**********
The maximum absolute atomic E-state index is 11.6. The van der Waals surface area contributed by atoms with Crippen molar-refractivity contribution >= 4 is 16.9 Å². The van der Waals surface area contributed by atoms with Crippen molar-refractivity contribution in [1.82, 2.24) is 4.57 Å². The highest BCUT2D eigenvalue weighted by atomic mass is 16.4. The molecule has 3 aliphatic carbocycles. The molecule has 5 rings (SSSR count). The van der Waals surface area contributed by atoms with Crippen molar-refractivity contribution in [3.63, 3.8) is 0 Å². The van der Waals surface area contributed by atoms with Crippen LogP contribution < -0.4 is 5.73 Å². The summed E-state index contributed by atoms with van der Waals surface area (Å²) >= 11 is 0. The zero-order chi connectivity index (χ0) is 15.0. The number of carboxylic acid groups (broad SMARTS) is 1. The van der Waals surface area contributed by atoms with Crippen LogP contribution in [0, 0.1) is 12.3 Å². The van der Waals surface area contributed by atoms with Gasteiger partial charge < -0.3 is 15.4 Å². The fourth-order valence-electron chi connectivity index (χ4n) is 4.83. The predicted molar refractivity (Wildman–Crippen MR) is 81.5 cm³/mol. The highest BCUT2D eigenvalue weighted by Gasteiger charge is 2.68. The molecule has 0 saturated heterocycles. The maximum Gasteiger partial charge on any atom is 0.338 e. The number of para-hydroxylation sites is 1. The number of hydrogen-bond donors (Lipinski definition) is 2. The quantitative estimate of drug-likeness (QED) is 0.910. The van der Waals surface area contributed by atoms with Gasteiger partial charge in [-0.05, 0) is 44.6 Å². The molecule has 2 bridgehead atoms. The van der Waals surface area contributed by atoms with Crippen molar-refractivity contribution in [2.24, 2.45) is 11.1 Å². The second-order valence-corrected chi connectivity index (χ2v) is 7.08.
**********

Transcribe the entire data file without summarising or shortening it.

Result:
The maximum absolute atomic E-state index is 11.6. The van der Waals surface area contributed by atoms with Crippen molar-refractivity contribution >= 4 is 16.9 Å². The van der Waals surface area contributed by atoms with Crippen molar-refractivity contribution in [1.82, 2.24) is 4.57 Å². The highest BCUT2D eigenvalue weighted by atomic mass is 16.4. The molecule has 3 aliphatic carbocycles. The molecule has 5 rings (SSSR count). The van der Waals surface area contributed by atoms with Crippen molar-refractivity contribution in [3.63, 3.8) is 0 Å². The van der Waals surface area contributed by atoms with Crippen LogP contribution < -0.4 is 5.73 Å². The summed E-state index contributed by atoms with van der Waals surface area (Å²) >= 11 is 0. The zero-order chi connectivity index (χ0) is 15.0. The number of carboxylic acid groups (broad SMARTS) is 1. The van der Waals surface area contributed by atoms with Crippen LogP contribution in [0, 0.1) is 12.3 Å². The van der Waals surface area contributed by atoms with Gasteiger partial charge < -0.3 is 15.4 Å². The fourth-order valence-electron chi connectivity index (χ4n) is 4.83. The predicted molar refractivity (Wildman–Crippen MR) is 81.5 cm³/mol. The highest BCUT2D eigenvalue weighted by Gasteiger charge is 2.68. The molecule has 0 saturated heterocycles. The maximum Gasteiger partial charge on any atom is 0.338 e. The number of para-hydroxylation sites is 1. The number of hydrogen-bond donors (Lipinski definition) is 2. The quantitative estimate of drug-likeness (QED) is 0.910. The van der Waals surface area contributed by atoms with Gasteiger partial charge in [-0.05, 0) is 44.6 Å². The molecule has 2 bridgehead atoms. The van der Waals surface area contributed by atoms with Crippen molar-refractivity contribution in [2.24, 2.45) is 11.1 Å². The second-order valence-corrected chi connectivity index (χ2v) is 7.08.